Page images



Journal of Fiction.




"And didst thou know the comfort of two hearts
In one delicious harmony united?

As to joy one joy, and think both one thought:
Live both one life, and therein double life?"


THEY are all bubbles; our thoughts, wishes, hopes, anxieties, and fears. For a brief time they either glitter in the sunshine or tremble in the storm, and then, mingling with thin air, float away, and are seen no more. So thought the once gay and still beautiful Mary Myrvin, the widow of a Scottish clergyman; the mother of two animated and affectionate children, who, with the happy thoughtlessness of youth, sat at their mother's feet, and beneath the shadow of their father's picture, blowing bubbles, and laughing as they burst, or floated round the chamber.

There has ever been to me something of thrilling sadness in the dress and appearance of a young widow, but I never thought it so perfect an index of the heart's bereavement until I knew Mrs. Myrvin; yet there was nothing peculiar in her story. It is an every day occurrence in woman's life. She had loved, and married. Her husband, always in de


licate health, at length fell a victim to consumption. Her means were limited, but she did not repine; a murmur was never heard to escape her lips. She became both preceptor and servant to her two children; and so admirably did she attend to the duties of each, that it would be difficult to determine which she performed best; her life was one continued precept of excellence, without the pedantry which accompanies precepts spoken by the lips, and in which the heart has often little share. She lived in the small and picturesque village of Lilyburn, not far from Paisley, and many a prudent, sensible "auld wife,” wished from the very heart that their sons might be fortunate enough to meet with “sae prudent and well-favoured a body as Mary Myrvin." I cannot say the fame of her beauty, but rather that the reputation of her industry and good sense was often the subject of conversation among the rich and poor of Lilyburn, all of whom were anxious to contribute towards Mrs. Myrvin's enjoyment. Her cottage garden was filled with the finest plants; and the poor labourers, to whom she had often read and expounded the precious gospel, if they could bestow nothing else, would come in the early morning, weed, and plant, and train her flowers, or cultivate her vegetables; so that her garden was always neat and productive.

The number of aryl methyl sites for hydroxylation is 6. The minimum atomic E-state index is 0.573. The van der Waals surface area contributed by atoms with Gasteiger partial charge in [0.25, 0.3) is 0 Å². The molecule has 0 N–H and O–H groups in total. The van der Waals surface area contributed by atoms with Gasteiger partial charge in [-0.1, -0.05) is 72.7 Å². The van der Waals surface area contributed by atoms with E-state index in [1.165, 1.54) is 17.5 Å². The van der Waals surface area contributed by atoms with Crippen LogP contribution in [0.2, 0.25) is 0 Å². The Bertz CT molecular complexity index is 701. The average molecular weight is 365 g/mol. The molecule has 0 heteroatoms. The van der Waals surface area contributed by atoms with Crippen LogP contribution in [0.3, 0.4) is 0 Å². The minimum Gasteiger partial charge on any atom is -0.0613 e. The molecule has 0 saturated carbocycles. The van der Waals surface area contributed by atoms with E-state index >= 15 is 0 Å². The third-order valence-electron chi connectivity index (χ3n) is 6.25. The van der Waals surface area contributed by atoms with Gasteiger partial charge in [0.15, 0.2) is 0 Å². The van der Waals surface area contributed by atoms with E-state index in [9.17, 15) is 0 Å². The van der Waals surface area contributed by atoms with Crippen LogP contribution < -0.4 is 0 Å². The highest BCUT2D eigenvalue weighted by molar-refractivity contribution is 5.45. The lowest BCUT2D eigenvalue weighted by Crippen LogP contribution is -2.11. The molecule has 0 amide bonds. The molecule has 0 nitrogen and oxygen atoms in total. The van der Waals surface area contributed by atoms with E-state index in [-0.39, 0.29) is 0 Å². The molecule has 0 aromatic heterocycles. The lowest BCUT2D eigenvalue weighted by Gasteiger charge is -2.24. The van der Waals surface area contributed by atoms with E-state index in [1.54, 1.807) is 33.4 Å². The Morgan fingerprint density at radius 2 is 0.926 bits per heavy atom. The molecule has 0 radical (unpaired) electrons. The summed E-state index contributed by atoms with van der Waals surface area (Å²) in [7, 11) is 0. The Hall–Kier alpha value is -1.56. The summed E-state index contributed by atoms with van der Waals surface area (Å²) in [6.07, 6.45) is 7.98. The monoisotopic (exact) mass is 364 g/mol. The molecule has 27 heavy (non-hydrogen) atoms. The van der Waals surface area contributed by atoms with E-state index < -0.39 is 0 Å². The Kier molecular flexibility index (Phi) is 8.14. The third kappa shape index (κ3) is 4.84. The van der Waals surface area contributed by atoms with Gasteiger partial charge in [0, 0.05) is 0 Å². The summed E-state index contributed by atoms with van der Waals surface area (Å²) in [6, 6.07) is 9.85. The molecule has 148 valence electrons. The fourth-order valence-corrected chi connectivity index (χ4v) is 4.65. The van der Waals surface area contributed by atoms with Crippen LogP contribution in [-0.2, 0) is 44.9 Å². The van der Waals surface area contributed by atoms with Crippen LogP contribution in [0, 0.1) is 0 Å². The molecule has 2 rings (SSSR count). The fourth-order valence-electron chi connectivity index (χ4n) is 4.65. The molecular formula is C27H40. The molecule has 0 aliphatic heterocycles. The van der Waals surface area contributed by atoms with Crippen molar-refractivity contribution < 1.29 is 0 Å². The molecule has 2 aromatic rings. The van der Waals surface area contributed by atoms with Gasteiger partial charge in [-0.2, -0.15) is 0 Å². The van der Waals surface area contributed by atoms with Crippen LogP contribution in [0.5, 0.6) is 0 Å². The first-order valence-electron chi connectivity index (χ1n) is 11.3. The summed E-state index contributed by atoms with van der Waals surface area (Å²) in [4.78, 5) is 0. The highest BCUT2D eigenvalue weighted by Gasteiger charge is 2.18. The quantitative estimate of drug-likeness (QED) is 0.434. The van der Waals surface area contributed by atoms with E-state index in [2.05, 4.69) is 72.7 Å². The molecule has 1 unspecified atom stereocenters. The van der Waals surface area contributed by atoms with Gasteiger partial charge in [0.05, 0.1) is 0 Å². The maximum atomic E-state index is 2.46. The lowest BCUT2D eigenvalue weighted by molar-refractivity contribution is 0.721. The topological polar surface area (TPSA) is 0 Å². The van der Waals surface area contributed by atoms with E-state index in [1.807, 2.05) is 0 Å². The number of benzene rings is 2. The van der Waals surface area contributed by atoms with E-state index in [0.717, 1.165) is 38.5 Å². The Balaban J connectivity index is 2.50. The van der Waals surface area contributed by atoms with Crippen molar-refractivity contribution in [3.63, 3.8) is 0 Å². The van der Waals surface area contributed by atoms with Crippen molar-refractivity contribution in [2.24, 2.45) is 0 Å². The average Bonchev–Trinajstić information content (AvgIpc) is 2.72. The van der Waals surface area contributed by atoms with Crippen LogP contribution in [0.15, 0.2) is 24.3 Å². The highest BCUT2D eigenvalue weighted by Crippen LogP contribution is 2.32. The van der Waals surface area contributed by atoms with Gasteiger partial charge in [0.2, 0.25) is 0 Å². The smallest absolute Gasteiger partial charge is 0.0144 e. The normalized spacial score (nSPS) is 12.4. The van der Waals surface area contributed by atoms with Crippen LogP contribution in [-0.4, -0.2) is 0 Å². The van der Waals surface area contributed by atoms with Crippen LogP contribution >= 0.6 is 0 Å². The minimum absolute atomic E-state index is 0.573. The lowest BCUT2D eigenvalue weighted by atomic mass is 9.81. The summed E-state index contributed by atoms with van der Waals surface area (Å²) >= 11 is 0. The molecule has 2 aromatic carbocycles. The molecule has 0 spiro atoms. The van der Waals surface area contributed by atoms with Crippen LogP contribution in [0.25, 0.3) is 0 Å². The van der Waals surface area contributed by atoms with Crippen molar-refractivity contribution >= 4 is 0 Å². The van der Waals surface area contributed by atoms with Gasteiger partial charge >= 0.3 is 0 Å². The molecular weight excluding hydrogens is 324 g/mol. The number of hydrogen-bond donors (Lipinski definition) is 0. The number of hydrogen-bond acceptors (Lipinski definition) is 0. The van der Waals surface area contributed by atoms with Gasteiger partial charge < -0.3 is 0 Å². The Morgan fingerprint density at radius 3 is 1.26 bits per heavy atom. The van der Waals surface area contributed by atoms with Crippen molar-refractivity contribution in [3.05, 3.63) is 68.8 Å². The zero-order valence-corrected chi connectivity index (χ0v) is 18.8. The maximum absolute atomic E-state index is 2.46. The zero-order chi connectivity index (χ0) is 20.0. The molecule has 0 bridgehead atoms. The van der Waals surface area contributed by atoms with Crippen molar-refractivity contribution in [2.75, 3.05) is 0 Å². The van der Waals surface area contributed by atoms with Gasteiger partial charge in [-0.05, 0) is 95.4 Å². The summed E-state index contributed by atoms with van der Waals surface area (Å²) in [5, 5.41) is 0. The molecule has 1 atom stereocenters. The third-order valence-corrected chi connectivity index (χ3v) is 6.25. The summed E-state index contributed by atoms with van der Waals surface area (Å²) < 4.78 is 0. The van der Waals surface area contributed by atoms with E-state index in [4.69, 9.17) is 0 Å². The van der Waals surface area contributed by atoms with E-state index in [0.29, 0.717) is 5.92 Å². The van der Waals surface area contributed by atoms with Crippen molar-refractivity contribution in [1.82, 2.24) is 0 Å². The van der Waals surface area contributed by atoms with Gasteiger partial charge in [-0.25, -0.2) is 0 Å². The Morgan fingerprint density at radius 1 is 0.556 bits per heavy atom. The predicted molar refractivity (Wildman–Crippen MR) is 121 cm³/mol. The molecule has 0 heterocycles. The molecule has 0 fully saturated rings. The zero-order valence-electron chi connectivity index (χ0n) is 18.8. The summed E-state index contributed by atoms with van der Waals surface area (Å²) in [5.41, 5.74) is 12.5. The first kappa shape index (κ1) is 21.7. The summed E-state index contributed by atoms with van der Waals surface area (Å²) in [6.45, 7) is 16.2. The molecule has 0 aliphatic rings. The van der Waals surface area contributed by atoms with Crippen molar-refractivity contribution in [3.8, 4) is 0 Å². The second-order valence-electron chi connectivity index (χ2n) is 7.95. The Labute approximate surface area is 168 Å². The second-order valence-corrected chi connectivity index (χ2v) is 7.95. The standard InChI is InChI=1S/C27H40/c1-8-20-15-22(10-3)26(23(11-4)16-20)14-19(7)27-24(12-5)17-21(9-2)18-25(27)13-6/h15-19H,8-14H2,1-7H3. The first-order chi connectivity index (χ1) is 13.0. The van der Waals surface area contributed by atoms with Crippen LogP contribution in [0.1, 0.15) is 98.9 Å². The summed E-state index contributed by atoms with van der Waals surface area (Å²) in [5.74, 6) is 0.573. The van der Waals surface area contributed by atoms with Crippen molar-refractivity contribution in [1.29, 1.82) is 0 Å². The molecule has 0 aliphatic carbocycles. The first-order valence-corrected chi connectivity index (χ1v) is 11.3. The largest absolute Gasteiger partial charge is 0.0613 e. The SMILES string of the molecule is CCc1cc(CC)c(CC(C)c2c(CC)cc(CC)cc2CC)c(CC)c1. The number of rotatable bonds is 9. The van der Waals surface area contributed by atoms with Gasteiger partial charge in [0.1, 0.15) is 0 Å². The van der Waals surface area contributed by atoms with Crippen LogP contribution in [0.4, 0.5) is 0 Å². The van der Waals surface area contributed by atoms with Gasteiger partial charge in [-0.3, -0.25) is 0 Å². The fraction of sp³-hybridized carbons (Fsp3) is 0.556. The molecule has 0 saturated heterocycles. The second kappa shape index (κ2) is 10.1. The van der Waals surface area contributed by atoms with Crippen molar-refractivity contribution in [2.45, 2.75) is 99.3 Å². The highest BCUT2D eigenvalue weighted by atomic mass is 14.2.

Mary was but two-and-twenty when her husband died; and she had been three years a widow before even village gossip ventured to say it was likely she would ever again become a wife. At last the rumour ran that no less a person than David Gordon, a rich and wealthy baillie, was deeply enamoured of the fair widow of Lilyburn, and would undoubtedly make her an offer. He was a handsome, portly man, with a certain air of importance which said "I'm a baillie of Paisley ;" and there was united to this a rough and rude good-nature which rendered him popular with all the children of all his acquaintances; he had given little Jenny Myrvin a beautiful China bowl in which to manufacture

« ՆախորդըՇարունակել »